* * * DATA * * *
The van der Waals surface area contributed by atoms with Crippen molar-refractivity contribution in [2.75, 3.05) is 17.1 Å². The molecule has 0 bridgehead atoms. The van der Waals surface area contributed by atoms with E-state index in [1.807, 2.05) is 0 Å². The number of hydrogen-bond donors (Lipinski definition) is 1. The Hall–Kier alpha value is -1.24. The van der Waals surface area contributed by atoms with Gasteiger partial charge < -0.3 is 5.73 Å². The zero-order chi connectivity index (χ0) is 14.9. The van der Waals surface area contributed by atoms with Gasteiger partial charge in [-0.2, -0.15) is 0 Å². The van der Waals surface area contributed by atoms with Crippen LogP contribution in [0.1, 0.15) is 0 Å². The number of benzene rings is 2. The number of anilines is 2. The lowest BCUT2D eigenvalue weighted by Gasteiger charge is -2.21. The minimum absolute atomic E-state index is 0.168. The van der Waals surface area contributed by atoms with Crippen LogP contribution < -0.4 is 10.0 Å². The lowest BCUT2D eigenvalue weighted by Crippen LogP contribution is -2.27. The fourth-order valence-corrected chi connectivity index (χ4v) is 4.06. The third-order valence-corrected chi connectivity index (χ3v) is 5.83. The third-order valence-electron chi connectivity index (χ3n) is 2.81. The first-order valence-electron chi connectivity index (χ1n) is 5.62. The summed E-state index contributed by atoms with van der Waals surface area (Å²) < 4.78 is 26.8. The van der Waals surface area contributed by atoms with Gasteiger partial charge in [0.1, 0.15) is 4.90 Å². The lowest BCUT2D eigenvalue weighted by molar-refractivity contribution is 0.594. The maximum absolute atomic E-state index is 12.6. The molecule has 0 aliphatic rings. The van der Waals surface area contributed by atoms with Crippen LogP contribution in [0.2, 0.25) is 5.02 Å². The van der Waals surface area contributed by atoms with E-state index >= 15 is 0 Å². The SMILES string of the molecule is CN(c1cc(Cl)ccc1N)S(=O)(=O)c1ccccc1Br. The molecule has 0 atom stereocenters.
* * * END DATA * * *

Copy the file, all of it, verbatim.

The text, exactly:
The van der Waals surface area contributed by atoms with Crippen molar-refractivity contribution in [2.75, 3.05) is 17.1 Å². The molecule has 0 bridgehead atoms. The van der Waals surface area contributed by atoms with E-state index in [1.807, 2.05) is 0 Å². The number of hydrogen-bond donors (Lipinski definition) is 1. The Hall–Kier alpha value is -1.24. The van der Waals surface area contributed by atoms with Gasteiger partial charge < -0.3 is 5.73 Å². The zero-order chi connectivity index (χ0) is 14.9. The van der Waals surface area contributed by atoms with Gasteiger partial charge in [-0.2, -0.15) is 0 Å². The van der Waals surface area contributed by atoms with Crippen LogP contribution in [0.1, 0.15) is 0 Å². The number of benzene rings is 2. The number of anilines is 2. The lowest BCUT2D eigenvalue weighted by Gasteiger charge is -2.21. The minimum absolute atomic E-state index is 0.168. The van der Waals surface area contributed by atoms with Crippen LogP contribution < -0.4 is 10.0 Å². The lowest BCUT2D eigenvalue weighted by Crippen LogP contribution is -2.27. The fourth-order valence-corrected chi connectivity index (χ4v) is 4.06. The third-order valence-corrected chi connectivity index (χ3v) is 5.83. The third-order valence-electron chi connectivity index (χ3n) is 2.81. The first-order valence-electron chi connectivity index (χ1n) is 5.62. The summed E-state index contributed by atoms with van der Waals surface area (Å²) < 4.78 is 26.8. The van der Waals surface area contributed by atoms with Gasteiger partial charge in [0.1, 0.15) is 4.90 Å². The lowest BCUT2D eigenvalue weighted by molar-refractivity contribution is 0.594. The maximum absolute atomic E-state index is 12.6. The molecule has 0 aliphatic rings. The van der Waals surface area contributed by atoms with Crippen LogP contribution in [0.2, 0.25) is 5.02 Å². The van der Waals surface area contributed by atoms with E-state index >= 15 is 0 Å². The SMILES string of the molecule is CN(c1cc(Cl)ccc1N)S(=O)(=O)c1ccccc1Br. The molecule has 0 atom stereocenters.